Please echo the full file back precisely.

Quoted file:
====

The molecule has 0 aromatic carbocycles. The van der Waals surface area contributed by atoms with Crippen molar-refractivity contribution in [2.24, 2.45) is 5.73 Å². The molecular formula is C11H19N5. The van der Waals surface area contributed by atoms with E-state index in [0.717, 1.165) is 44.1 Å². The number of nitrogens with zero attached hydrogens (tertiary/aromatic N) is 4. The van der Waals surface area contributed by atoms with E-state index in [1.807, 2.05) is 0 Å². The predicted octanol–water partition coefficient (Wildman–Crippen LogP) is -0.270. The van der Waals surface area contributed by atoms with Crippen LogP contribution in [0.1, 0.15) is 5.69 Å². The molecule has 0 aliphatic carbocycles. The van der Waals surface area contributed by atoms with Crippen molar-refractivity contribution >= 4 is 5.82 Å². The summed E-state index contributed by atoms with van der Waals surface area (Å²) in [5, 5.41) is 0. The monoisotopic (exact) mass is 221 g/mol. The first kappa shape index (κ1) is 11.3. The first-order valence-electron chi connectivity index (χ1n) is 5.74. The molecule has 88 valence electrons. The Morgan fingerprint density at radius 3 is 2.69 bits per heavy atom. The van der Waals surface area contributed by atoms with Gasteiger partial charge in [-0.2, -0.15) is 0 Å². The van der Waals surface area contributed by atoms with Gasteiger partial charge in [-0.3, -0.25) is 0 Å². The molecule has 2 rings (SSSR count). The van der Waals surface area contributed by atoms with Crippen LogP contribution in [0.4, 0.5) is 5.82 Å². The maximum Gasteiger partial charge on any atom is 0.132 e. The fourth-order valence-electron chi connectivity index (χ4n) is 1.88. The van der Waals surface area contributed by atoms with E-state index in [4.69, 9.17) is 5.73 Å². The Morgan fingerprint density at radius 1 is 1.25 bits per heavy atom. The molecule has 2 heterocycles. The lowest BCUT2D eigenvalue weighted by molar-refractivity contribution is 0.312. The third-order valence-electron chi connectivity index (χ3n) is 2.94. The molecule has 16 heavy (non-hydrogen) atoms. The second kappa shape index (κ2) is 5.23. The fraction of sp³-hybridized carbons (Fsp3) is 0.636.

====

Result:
The molecule has 0 aromatic carbocycles. The van der Waals surface area contributed by atoms with Crippen molar-refractivity contribution in [2.24, 2.45) is 5.73 Å². The molecular formula is C11H19N5. The van der Waals surface area contributed by atoms with E-state index in [0.717, 1.165) is 44.1 Å². The number of nitrogens with zero attached hydrogens (tertiary/aromatic N) is 4. The van der Waals surface area contributed by atoms with E-state index in [1.807, 2.05) is 0 Å². The predicted octanol–water partition coefficient (Wildman–Crippen LogP) is -0.270. The van der Waals surface area contributed by atoms with Crippen LogP contribution in [0.1, 0.15) is 5.69 Å². The molecule has 0 aliphatic carbocycles. The van der Waals surface area contributed by atoms with Crippen molar-refractivity contribution >= 4 is 5.82 Å². The summed E-state index contributed by atoms with van der Waals surface area (Å²) in [5, 5.41) is 0. The monoisotopic (exact) mass is 221 g/mol. The first kappa shape index (κ1) is 11.3. The first-order valence-electron chi connectivity index (χ1n) is 5.74. The molecule has 88 valence electrons. The Morgan fingerprint density at radius 3 is 2.69 bits per heavy atom. The van der Waals surface area contributed by atoms with Gasteiger partial charge in [-0.2, -0.15) is 0 Å². The van der Waals surface area contributed by atoms with Gasteiger partial charge in [-0.3, -0.25) is 0 Å². The molecule has 2 rings (SSSR count). The van der Waals surface area contributed by atoms with Crippen LogP contribution in [0.4, 0.5) is 5.82 Å². The maximum Gasteiger partial charge on any atom is 0.132 e. The fourth-order valence-electron chi connectivity index (χ4n) is 1.88. The van der Waals surface area contributed by atoms with E-state index in [4.69, 9.17) is 5.73 Å². The Morgan fingerprint density at radius 1 is 1.25 bits per heavy atom. The molecule has 2 heterocycles. The lowest BCUT2D eigenvalue weighted by molar-refractivity contribution is 0.312. The third-order valence-electron chi connectivity index (χ3n) is 2.94. The molecule has 16 heavy (non-hydrogen) atoms. The second kappa shape index (κ2) is 5.23. The fraction of sp³-hybridized carbons (Fsp3) is 0.636.